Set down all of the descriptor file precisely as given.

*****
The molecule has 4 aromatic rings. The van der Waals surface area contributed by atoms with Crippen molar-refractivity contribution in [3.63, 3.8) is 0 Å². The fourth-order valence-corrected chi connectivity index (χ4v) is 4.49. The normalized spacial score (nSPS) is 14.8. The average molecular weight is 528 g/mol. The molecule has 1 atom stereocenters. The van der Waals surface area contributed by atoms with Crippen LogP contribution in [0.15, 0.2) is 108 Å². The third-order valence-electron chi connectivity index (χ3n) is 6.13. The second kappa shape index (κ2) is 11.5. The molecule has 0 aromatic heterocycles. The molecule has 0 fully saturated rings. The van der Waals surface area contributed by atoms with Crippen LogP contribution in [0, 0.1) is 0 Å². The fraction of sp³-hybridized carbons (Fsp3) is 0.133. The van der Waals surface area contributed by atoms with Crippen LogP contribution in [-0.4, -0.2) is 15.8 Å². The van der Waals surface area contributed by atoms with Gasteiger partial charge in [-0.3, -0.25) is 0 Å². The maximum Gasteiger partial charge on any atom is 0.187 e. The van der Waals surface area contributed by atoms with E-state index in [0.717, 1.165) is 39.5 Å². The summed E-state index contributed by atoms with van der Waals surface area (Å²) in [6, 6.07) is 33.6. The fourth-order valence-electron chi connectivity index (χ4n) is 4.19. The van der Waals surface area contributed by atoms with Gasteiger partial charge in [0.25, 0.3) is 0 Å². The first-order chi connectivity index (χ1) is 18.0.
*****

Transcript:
The molecule has 4 aromatic rings. The van der Waals surface area contributed by atoms with Crippen molar-refractivity contribution in [3.63, 3.8) is 0 Å². The fourth-order valence-corrected chi connectivity index (χ4v) is 4.49. The normalized spacial score (nSPS) is 14.8. The average molecular weight is 528 g/mol. The molecule has 1 atom stereocenters. The van der Waals surface area contributed by atoms with Crippen LogP contribution in [0.15, 0.2) is 108 Å². The third-order valence-electron chi connectivity index (χ3n) is 6.13. The second kappa shape index (κ2) is 11.5. The molecule has 0 aromatic heterocycles. The molecule has 0 fully saturated rings. The van der Waals surface area contributed by atoms with Crippen LogP contribution in [0, 0.1) is 0 Å². The fraction of sp³-hybridized carbons (Fsp3) is 0.133. The van der Waals surface area contributed by atoms with Crippen LogP contribution in [-0.4, -0.2) is 15.8 Å². The van der Waals surface area contributed by atoms with Gasteiger partial charge in [-0.3, -0.25) is 0 Å². The maximum Gasteiger partial charge on any atom is 0.187 e. The van der Waals surface area contributed by atoms with E-state index in [0.717, 1.165) is 39.5 Å². The summed E-state index contributed by atoms with van der Waals surface area (Å²) in [6, 6.07) is 33.6. The fourth-order valence-electron chi connectivity index (χ4n) is 4.19. The van der Waals surface area contributed by atoms with Gasteiger partial charge in [0.25, 0.3) is 0 Å². The first-order chi connectivity index (χ1) is 18.0.